Censoring mass shooter manifestos ignores root of crisis

Courtesy of EvokeArtPhotography/Wikimedia Commons.

In a time when perpetrators of mass violence have taken to delineating their motives in writing, it is easy to understand why governments and media outlets might want to restrain access to them. A prevalent attitude toward modern acts of mass violence is to console the victims, and then consider legislation to prevent another attack. However, limiting this responsive focus to the victims and not publicly scrutinizing the behavior of perpetrators places everyone at serious risk.

For example, criminologist Adam Lankford suggests that giving focus to mass shooters inspires future attacks. “[I]t creates a kind of competition for mass shooters to maximize the number of victims they kill. The second is that it’s rewarding these offenders with fame and attention, which is often what they want – it serves to give them a legacy. Even if they die, they may be remembered, according to their distorted views, as someone who mattered, as a somebody rather than a nobody,” Lankford stated (Journalist’s Resource, ““Don’t name them” – Criminologist asks journalists to help stop mass shootings,’” 12.20.2017).

However, when we restrict attention to mass shooters, we fail to fully recognize the immediate, pointed threat presented to our communities at large. When minorities are the specific targets of white supremacists and homophobic religious extremists—as was the case in the recent Christchurch shooting—ignoring the shooters and their agendas allows the unaffected majority to ignore the threats facing these communities altogether.

This is not to say that refusing to give attention to shooters and their manifestos is necessarily an act of ignorant cowardice. For example, specialists from the Advanced Law Enforcement Rapid Response Training (ALERRT) Center at Texas State University went into great detail explaining why the names of mass shooters should remain hidden. According to their website, the law enforcement experts reference the “Contagion Effect,” which links the publicized notoriety of mass shootings to copycat acts of violence (Texas State University, “Don’t Name Them”).

Physicist and statistician Sherry Towers corroborates this finding, explaining that the spread of violent ideation acts as a disease. She explained, “With a disease, you usually need close contact to spread it to someone else. In this case, the news media act as a “vector” that can transmit the infection across a very large area” (ASU Now, “Q&A: Sherry Towers on the contagion effect of mass shootings,” 10.5.2015).

There is certainly legitimacy in the claim that public ignorance of the shooter’s entire identity can reduce the frequency of senseless violence—but only to a degree.

Not every shooting happens randomly or as a result of copycats seeking fame. We have so far witnessed many acts of violence heavily entrenched in extremist ideologies emphatic on targeting an “other.” The data shows that the majority of shooters are white men who aim to kill non-white targets (The Philadelphia Tribune, “Majority of mass shootings carried out by white men,” 2.23.2018). In the cases of the Pulse Nightclub shooting and the recent Christchurch shooting, the targets were often members of the LGBTQ+ or Muslim communities.

When the media and general public write off white mass murderers as insane, they effectively hide the insidious yet calculated ideologies compelling these murderers, allowing their viewpoints to fester. As a result, unaffected communities are at risk of purposefully blinding themselves to the impending violence against their neighbors of a different creed, sexuality or gender.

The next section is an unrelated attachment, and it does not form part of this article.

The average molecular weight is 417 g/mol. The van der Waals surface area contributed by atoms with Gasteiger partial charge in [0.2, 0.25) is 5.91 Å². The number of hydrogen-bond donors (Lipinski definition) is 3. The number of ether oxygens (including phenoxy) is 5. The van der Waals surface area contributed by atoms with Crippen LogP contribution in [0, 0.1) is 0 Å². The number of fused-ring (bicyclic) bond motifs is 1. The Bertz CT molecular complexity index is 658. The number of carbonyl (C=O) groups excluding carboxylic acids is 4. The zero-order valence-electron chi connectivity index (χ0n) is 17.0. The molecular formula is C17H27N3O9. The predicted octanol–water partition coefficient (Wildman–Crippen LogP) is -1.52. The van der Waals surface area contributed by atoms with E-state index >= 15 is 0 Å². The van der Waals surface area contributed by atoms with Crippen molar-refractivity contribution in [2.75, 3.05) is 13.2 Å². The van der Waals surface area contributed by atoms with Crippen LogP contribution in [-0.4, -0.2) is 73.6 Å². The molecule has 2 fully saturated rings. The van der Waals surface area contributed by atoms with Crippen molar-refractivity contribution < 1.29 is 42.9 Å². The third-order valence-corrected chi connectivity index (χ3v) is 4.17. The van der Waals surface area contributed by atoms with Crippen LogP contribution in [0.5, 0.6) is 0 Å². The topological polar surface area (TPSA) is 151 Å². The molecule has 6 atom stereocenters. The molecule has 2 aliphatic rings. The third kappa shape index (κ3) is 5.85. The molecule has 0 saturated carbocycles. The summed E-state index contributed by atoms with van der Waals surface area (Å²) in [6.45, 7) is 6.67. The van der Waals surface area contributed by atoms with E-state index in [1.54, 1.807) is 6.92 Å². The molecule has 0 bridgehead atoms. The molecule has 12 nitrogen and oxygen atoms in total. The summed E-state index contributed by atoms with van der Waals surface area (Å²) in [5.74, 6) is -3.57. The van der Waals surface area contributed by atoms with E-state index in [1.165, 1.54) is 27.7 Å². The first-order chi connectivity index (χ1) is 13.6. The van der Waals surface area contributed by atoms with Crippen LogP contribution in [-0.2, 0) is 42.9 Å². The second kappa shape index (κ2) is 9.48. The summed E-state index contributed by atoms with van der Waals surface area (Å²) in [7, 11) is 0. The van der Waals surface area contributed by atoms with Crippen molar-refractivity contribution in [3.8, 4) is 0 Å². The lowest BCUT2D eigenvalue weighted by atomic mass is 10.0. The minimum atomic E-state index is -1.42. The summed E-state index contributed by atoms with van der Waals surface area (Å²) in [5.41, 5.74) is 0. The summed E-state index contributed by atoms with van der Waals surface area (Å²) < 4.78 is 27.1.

Moreover, when the media censors manifestos, as is the case in many news articles that paraphrase extremist documents but fail to cite them, the public is kept in the dark about the malicious forces at play. In addition, readers have to rely on the inherently biased summaries of journalists for information, losing the chance to arrive at their own conclusions regarding the tragedies that took place.

Therefore, the danger is perhaps not in ignoring the names of mass shooters but in ignoring their ideologies. We must not turn a blind eye to the manifestos of these killers, because they give us the opportunity to actively study these ideologies in order to attack the root of the problem.

Norwegian journalist Asne Seierstad is of the same conviction. She goes as far as to argue that we should, in fact, focus on the persons behind the slaughter, so as to humanize them. She stated, “I believed [Oslo shooter Anders Behring Breivik] was more dangerous as a symbol and less of an inspiration when seen with all his human failings … People like Mr. Breivik and Mr. Tarrant spread myths and conspiracies dressed up as facts … We need to expose the ideas and the lives of these white supremacists. Only then can we dissect them properly” (The New York Times, “The Anatomy of White Terror,” 3.18.2019).

This dissection captures exactly this type of well-intended censorship prevents. Reducing the perception of potential shooters to mere copycats is just as dangerous as reducing the motives of white gunmen to insanity. Doing so euphemizes the ever-lingering pestilence of white supremacy and allows white nationalists’ less-violent counterparts to wash their hands of responsibility for violence against minority groups. If we want to extend a supporting hand to minorities affected by mass violence, we cannot afford to turn a blind eye to the ideologies of the mass shooters that infest our society.

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